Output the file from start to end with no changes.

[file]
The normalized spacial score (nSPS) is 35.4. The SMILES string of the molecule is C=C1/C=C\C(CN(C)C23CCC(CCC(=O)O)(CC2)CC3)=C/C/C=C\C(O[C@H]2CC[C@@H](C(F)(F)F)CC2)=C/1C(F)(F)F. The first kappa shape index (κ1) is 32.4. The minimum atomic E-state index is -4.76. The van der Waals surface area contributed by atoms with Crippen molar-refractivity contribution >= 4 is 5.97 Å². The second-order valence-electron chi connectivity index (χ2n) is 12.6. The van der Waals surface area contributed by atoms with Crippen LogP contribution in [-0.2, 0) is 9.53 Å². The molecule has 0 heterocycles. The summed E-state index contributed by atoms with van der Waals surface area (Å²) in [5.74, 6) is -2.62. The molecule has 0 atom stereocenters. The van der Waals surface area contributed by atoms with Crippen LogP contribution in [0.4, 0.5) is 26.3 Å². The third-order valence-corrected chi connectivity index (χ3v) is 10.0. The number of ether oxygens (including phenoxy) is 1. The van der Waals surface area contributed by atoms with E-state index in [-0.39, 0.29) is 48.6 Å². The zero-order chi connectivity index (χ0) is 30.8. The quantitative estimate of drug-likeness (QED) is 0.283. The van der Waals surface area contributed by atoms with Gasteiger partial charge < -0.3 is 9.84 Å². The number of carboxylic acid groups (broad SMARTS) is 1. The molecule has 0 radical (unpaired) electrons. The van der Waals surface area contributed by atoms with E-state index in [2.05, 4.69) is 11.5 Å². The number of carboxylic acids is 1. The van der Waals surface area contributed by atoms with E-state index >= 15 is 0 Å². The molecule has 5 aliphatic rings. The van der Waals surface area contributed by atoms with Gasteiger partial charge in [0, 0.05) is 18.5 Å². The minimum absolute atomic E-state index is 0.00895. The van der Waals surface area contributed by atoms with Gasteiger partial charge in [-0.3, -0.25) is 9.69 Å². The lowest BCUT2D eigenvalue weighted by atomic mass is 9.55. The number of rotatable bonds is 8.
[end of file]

The normalized spacial score (nSPS) is 35.4. The SMILES string of the molecule is C=C1/C=C\C(CN(C)C23CCC(CCC(=O)O)(CC2)CC3)=C/C/C=C\C(O[C@H]2CC[C@@H](C(F)(F)F)CC2)=C/1C(F)(F)F. The first kappa shape index (κ1) is 32.4. The minimum atomic E-state index is -4.76. The van der Waals surface area contributed by atoms with Crippen molar-refractivity contribution >= 4 is 5.97 Å². The second-order valence-electron chi connectivity index (χ2n) is 12.6. The van der Waals surface area contributed by atoms with Crippen LogP contribution in [-0.2, 0) is 9.53 Å². The molecule has 0 heterocycles. The summed E-state index contributed by atoms with van der Waals surface area (Å²) in [5.74, 6) is -2.62. The molecule has 0 atom stereocenters. The van der Waals surface area contributed by atoms with Crippen LogP contribution in [0.4, 0.5) is 26.3 Å². The third-order valence-corrected chi connectivity index (χ3v) is 10.0. The number of ether oxygens (including phenoxy) is 1. The van der Waals surface area contributed by atoms with E-state index in [-0.39, 0.29) is 48.6 Å². The zero-order chi connectivity index (χ0) is 30.8. The quantitative estimate of drug-likeness (QED) is 0.283. The van der Waals surface area contributed by atoms with Gasteiger partial charge < -0.3 is 9.84 Å². The number of carboxylic acid groups (broad SMARTS) is 1. The molecule has 0 radical (unpaired) electrons. The van der Waals surface area contributed by atoms with E-state index in [2.05, 4.69) is 11.5 Å². The number of carboxylic acids is 1. The van der Waals surface area contributed by atoms with E-state index >= 15 is 0 Å². The molecule has 5 aliphatic rings. The van der Waals surface area contributed by atoms with Gasteiger partial charge in [0, 0.05) is 18.5 Å². The minimum absolute atomic E-state index is 0.00895. The van der Waals surface area contributed by atoms with Gasteiger partial charge in [-0.3, -0.25) is 9.69 Å². The lowest BCUT2D eigenvalue weighted by atomic mass is 9.55. The number of rotatable bonds is 8.